Code Orange: local politicians taking the lead in democratic change

Submitted by webmaster on Sun, 15-07-2018 - 15:30

In The Netherlands the call for democratic reform not only comes from concerned citizens; also a group of worried local politicians named Code Orange has emerged. Although the Code Orange participants more or less seem to support the idea of sortition, they don’t want to wait for it to become a reality. Referring to orange, the color both signaling imminent danger and national unity, they want to start right now getting citizens involved in new ways, but within the current framework. As a matter of fact, the word "code" also has a second meaning: it is short for co-democracy, meaning democracy not just carried out by politicians, but together with the citizens concerned.

The informal leader of the Code Orange group is the somewhat ‘disobedient’ Mr. Bert Blase, currently mayor of the town of Heerhugowaard. In the spring of 2018, just before the local elections, his novel Het verhaal van de wereld (“The Story of the World”) came out. In this novel, three story lines alternate, one of these concerning John Barrenn, Mr. Blase’s forefather. John Barrenn left an intriguing document in an old bible that was handed down the generations. In this document John Barrenn tells about his dramatic flight from a Swiss religious sect, and the quest for freedom of conscience in the midst of the turmoil of 16th century Europe.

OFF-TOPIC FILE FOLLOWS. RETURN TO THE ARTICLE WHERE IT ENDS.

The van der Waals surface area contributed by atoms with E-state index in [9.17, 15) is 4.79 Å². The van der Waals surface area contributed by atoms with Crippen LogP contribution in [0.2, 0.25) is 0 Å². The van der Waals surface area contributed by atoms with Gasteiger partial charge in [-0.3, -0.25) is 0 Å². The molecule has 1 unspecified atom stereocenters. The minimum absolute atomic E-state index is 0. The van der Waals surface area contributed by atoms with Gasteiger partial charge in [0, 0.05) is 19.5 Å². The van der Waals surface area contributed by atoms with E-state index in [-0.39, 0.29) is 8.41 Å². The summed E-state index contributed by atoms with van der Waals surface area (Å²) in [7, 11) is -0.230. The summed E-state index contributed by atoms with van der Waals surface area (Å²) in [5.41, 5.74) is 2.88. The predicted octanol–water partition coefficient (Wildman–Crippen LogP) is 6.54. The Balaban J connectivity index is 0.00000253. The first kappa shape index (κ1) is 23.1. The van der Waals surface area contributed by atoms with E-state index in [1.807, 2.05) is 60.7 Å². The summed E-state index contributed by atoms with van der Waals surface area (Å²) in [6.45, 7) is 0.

The main theme of the novel is that now we live in a time of fundamental change as well. The current, vertical system is malfunctioning - political parties are incapable of being agents of this change. A still to be developed horizontal system will inevitably take its place. Blase sees The Netherlands, historically a freedom minded country, and open to new ideas, as an excellent breeding ground for this transformation.

Interestingly, a German theologian and also writer and local politician by the name of Frank Richter, also drew the parallel between the turmoil of 16th century Europe and current times. Richter wrote a book called Hört endlich zu (“Finally start listening!”). Last April in a brief radio interview on MDR Aktuell (southern East Germany) he stated: “We need to reorganize. At this point, it is not yet clear how this will take shape. Maybe we are in the middle of a transformation that more or less resembles the early 16th century.”